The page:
Prof. Jennifer McWhirter, Population Medicine, was interviewed by Yahoo! Canada on Oct. 9 and by Radio-Canada International on Oct. 1. In the stories, McWhirter discussed tanning and skin cancer, and their depictions in Canadian magazines. McWhirter conducted a study that examined these magazines, and looked at the messages they conveyed to readers; most did not promote ways, besides suntan lotion, of preventing skin cancer. She studies the promotion of health and prevention of disease through effective communication, education, and policy.
Prof. Mike Dixon, Environmental Sciences, was the subject of a video report by the Vancouver Sun on Oct. 9 as part of the Conversations that Matter series. The extended interview looks at Dixon’s research in growing vegetables in space, along with food security and sustainable agriculture in urban environments. Dixon and his team are growing plants at various pressures in hypobaric chambers in U of G’s Controlled Environment Systems Research Facility. He has been studying how to sustain life in space for nearly 30 years.
Prof. Ian Duncan, Animal Biosciences, was interviewed by the Toronto Star on Oct. 9. In the story, Duncan discussed why the writer’s pet turkey appeared friendly towards people. Duncan spoke about how turkeys interact with people and why turkeys are different from chickens. He studies animal welfare, specifically looking at poultry.
Prof. Kate Parizeau, Geography, was interviewed by CBC Radio – Kitchener/Waterloo’s The Morning Edition on Oct. 8. She was discussing the issue of food waste, and what steps can be taken to reduce it. Parizeau studies informal recycling, food waste, and waste management policy.
Prof. Tina Widowski, Animal Biosciences, was interviewed by the Toronto Star on Oct. 7 for a story on McDonald’s move to purchase eggs from free-run barns. Widowski discussed how the move could change the industry and animal welfare practices on farms. She studies how animals perceive and respond to the environments they are kept in and ways to improve their welfare.
Prof. Sylvain Charlebois, Marketing and Consumer Studies, wrote on the Trans-Pacific Partnership (TPP) trade deal in a Globe and Mail op-ed on Oct. 6 and was interviewed about TPP in an Oct. 6 CBC News story, and in a CTV News story and in the Financial Post on Oct. 5. He was also interviewed in the Globe and Mail on Oct. 5 about McDonald’s new advertising campaign that highlights the role of Canadian farmers in its food products. He was interviewed by the Business News Network Oct. 2 on TPP and did a CBC radio interview on increasing grocery prices. Charlebois is a lead author of the food price index published annually by U of G’s Food Institute, and he studies food distribution and policy.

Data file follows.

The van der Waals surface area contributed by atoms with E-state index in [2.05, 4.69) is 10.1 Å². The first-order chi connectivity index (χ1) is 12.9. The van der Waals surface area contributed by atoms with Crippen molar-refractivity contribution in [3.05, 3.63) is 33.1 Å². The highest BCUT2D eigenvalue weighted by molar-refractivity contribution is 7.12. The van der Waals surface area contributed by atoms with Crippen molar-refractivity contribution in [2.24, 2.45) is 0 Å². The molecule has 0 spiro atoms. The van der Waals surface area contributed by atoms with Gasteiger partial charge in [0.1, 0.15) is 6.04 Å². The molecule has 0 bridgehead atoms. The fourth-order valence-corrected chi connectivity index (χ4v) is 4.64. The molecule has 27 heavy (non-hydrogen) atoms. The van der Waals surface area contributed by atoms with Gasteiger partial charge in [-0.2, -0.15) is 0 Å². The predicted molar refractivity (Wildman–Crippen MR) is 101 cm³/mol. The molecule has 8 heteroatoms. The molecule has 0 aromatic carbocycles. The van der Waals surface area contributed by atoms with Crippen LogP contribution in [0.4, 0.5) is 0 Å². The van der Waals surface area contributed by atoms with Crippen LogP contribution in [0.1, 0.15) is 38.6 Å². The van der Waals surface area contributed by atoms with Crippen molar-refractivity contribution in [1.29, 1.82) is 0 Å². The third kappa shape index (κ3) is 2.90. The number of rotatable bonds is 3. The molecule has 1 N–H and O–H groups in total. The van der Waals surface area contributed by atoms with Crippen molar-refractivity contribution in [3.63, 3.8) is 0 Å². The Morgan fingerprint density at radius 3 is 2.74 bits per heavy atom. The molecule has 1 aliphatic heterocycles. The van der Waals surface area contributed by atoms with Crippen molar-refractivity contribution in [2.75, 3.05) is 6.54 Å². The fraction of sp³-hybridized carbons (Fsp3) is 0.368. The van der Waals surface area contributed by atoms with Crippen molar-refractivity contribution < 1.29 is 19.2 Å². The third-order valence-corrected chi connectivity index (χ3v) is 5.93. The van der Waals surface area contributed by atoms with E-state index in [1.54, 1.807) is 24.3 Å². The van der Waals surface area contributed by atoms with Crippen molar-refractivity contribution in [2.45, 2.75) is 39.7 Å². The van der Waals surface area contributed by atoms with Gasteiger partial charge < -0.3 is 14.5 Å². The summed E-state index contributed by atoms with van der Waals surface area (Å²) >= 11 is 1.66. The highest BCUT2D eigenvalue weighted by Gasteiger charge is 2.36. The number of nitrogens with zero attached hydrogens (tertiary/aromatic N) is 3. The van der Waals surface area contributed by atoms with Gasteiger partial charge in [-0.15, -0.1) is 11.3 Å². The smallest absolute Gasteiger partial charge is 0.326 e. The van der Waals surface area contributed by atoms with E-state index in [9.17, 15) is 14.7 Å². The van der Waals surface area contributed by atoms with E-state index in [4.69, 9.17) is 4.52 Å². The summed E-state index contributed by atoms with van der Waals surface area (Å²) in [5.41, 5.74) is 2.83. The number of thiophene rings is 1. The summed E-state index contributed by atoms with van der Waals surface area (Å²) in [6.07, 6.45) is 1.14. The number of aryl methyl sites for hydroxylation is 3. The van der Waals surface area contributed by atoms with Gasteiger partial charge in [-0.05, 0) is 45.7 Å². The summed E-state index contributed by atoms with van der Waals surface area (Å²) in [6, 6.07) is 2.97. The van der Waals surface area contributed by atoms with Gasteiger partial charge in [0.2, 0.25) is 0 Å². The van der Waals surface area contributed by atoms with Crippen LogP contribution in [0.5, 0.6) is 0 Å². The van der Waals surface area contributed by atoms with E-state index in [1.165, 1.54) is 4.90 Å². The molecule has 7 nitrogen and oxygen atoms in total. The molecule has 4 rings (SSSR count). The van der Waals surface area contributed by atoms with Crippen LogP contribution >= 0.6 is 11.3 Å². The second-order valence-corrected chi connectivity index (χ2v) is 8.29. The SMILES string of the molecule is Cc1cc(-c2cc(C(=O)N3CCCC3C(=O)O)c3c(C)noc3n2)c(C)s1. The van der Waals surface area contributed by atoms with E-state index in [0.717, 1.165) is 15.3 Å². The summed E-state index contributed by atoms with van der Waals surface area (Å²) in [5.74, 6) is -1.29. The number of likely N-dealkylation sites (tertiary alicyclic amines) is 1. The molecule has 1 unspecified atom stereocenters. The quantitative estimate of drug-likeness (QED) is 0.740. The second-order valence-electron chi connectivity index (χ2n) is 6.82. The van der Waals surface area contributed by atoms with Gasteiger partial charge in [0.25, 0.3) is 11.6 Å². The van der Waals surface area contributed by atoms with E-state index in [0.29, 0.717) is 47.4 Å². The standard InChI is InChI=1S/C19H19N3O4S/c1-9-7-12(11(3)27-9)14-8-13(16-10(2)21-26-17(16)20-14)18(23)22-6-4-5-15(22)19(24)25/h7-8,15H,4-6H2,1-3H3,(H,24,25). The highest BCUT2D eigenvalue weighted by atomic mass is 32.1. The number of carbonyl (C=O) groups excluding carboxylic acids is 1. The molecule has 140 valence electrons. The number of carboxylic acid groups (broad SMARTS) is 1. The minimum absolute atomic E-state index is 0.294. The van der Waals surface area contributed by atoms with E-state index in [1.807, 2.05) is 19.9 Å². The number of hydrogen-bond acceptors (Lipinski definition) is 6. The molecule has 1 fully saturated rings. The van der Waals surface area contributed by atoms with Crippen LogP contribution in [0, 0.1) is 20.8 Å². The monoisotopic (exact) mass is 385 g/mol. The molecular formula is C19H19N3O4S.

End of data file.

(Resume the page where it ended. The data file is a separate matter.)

A story in the Toronto Star on Oct. 5 features Prof. Mike Dixon, Environmental Sciences. The story focuses on Dixon’s research on growing plants in outer space. Dixon and his team are growing plants at various pressures in hypobaric chambers in U of G’s Controlled Environment Systems Research Facility. Dixon has been studying how to sustain life in space for nearly 30 years.
Prof. Kate Parizeau, Geography, appears in the latest issue of the The Walrus magazine. She is quoted in a story on household food waste. Parizeau studies waste management and its social context, most recently middle-class Canadian household habits. She says that consumer food waste tends to reflect socio-economic status.
Keith Solomon, professor emeritus in Environmental Sciences, is quoted in an Oct. 4 Washington Post story. The article looks at glyphosate, the active ingredient in Roundup; Solomon discusses exposure levels and human risk. Solomon studies the effects of pesticides and industrial chemicals and risk assessment.
Prof. Evie Adomait, Economics and Finance, was featured in the Globe and Mail Oct. 3. She and two other economics professors discuss the federal election and the leaders’ performance on the Trans-Pacific Partnership and trade. It’s part of an ongoing series during the election campaign. Adomait is the author of Cocktail Party Economics: The Big Ideas and Scintillating Small Talk about Markets.